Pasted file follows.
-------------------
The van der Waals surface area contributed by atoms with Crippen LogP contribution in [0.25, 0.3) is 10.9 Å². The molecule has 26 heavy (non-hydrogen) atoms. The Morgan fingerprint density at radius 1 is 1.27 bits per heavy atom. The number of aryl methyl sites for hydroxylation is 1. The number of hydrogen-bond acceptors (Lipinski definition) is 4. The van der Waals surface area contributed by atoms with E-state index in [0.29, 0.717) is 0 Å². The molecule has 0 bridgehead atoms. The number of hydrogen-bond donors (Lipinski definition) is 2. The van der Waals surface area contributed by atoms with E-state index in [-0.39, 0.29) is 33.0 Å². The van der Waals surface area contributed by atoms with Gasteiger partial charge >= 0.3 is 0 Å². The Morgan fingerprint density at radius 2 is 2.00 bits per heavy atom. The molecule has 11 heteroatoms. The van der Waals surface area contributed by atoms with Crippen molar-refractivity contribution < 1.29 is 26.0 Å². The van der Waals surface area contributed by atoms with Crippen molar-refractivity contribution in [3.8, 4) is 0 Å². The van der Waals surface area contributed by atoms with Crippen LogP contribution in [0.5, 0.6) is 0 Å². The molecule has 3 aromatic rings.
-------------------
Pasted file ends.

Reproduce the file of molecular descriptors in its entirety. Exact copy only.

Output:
The van der Waals surface area contributed by atoms with Crippen LogP contribution in [0.25, 0.3) is 10.9 Å². The molecule has 26 heavy (non-hydrogen) atoms. The Morgan fingerprint density at radius 1 is 1.27 bits per heavy atom. The number of aryl methyl sites for hydroxylation is 1. The number of hydrogen-bond acceptors (Lipinski definition) is 4. The van der Waals surface area contributed by atoms with E-state index in [0.29, 0.717) is 0 Å². The molecule has 0 bridgehead atoms. The number of hydrogen-bond donors (Lipinski definition) is 2. The van der Waals surface area contributed by atoms with E-state index in [-0.39, 0.29) is 33.0 Å². The van der Waals surface area contributed by atoms with Gasteiger partial charge >= 0.3 is 0 Å². The Morgan fingerprint density at radius 2 is 2.00 bits per heavy atom. The molecule has 11 heteroatoms. The van der Waals surface area contributed by atoms with Crippen molar-refractivity contribution < 1.29 is 26.0 Å². The van der Waals surface area contributed by atoms with Crippen molar-refractivity contribution in [3.8, 4) is 0 Å². The van der Waals surface area contributed by atoms with Crippen LogP contribution in [0.5, 0.6) is 0 Å². The molecule has 3 aromatic rings.